It’s been two weeks since I last wrote. It’s been a weird couple of weeks and what you read here is the end of some thinking.
I don’t do well with established projects
There’s a very special kind of leadership that can come into an established space and steer it. Mountains of documentation don’t phase them. The sure knowledge that this job will take five years of gentle nudging comforts them.
I am struggling to become that kind of leader. I feel like I ought to – novelty is rare in my organisation and being able to lead when everything is already in flight seems like an immensely valuable skill. For now I’m struggling to get out of the mode of wanting to act, to direct.
This is almost certainly linked to my desire for shorter feedback loops, because acting will give you feedback. Even acting in the wrong direction will give you feedback. It’s a reasonably way to lead in a complex space where you just have to move.
I’ve been offered a move into a new role that will be more responsive, with smaller feedback loops. I feel like I ought to feel I’ve failed, having only done this current role for a month, but I honestly feel like it’s been a success. I put in place a couple of good processes and I worked out what kind of leader, what kind of person, I am at the moment. I count that as a win.
hollow people fill the space
This week was a reflection on whether my imposter syndrome (with regards the human race; I’m confident I belong at work) was because I’d been trying to imitate the person I thought people expected. For a long time I’ve known there was a sort of hollowness to the way I moved through the world, and part of going to therapy was trying to work out where that came from. I think I’m starting to understand it. It’s the hollowness of the uncanny valley. It’s the slightly out of sync feeling you get watching someone follow a dancer. There’s nothing organic – it’s just a shade, a shape that fills the space where something real was. It’s creepy. Don’t believe me?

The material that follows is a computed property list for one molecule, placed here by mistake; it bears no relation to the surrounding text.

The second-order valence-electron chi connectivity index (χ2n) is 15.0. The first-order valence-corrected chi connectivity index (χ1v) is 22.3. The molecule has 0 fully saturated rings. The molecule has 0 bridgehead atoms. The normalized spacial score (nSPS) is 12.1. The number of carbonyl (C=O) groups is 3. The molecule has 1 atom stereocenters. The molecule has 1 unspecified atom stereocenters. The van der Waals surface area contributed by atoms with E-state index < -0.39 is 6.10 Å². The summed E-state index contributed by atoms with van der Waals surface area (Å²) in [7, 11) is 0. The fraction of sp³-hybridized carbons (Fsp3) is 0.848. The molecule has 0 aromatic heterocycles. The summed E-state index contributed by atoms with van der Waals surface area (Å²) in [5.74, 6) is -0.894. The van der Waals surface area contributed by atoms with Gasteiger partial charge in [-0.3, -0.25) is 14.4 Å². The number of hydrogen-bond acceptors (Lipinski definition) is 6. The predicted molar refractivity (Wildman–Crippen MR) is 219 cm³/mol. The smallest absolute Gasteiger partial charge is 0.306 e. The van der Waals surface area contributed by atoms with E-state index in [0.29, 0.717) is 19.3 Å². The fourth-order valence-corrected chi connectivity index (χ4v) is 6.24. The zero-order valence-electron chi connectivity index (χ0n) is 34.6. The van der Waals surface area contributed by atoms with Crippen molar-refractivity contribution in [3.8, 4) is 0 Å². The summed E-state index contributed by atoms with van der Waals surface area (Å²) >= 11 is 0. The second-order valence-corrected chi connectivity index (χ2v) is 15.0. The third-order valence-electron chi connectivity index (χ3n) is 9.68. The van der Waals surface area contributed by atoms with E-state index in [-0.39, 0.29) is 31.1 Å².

And so now comes the work. If I don’t have a person to define my self around – if my self is not just “the space left by other people” – then what is it? Who is it?
How do you find it?
This week I spent half an hour chatting to someone because they asked me for my advice, and about half way through I realised that I was good at it and it was going to be helpful. I’m finding that I’m starting to feel more comfortable in asserting my own knowledge and experience around the organisation, and I’m enjoying it. I think it’s linked to the above, though I’m wary of leaning too hard into work to find a personality for the same reason that it’s not served me well to lean into a partner for it – because I, you, one becomes reliant on it.
Nonetheless this growing sense of maturity is reinforced by having a very civilised breakfast with my sister; by switching Salem’s insurance to a better deal; to actually going to the gym once a week. I am slowly starting to feel like an adult, and I think by that I mean a sense of stillness. I have a better feeling of what is going on, and I am more comfortable than I was in acknowledging the things I don’t. A friend told me this week that they often felt like “the acorn under the oak tree” and I’ve never felt such serenity as when I said, “I don’t know what that means.”
Having the chance to experience my sister as a fellow adult is a gift. Having a workplace that makes time for conversation and gives space for it to unfold is a gift. This diagnosis, I think, is a gift, because it is the first concrete thing that I can start to build my sense of self around. How? Because it validates my own experience. And my self has to be built on true experiences, even if those aren’t the same as everyone else’s.
That’s it, I think. I think that’s the problem with the hollow man. He’s just repeating the experiences of other people back at them, and without truth underneath them they seem shallow and unreal. From here a self can crystallise without being crushed under the weight of “Well, most people like this thing,” or “It’s weird, that you don’t do that thing.”
I can be weird now, and not like most people.
What a terrifying prospect.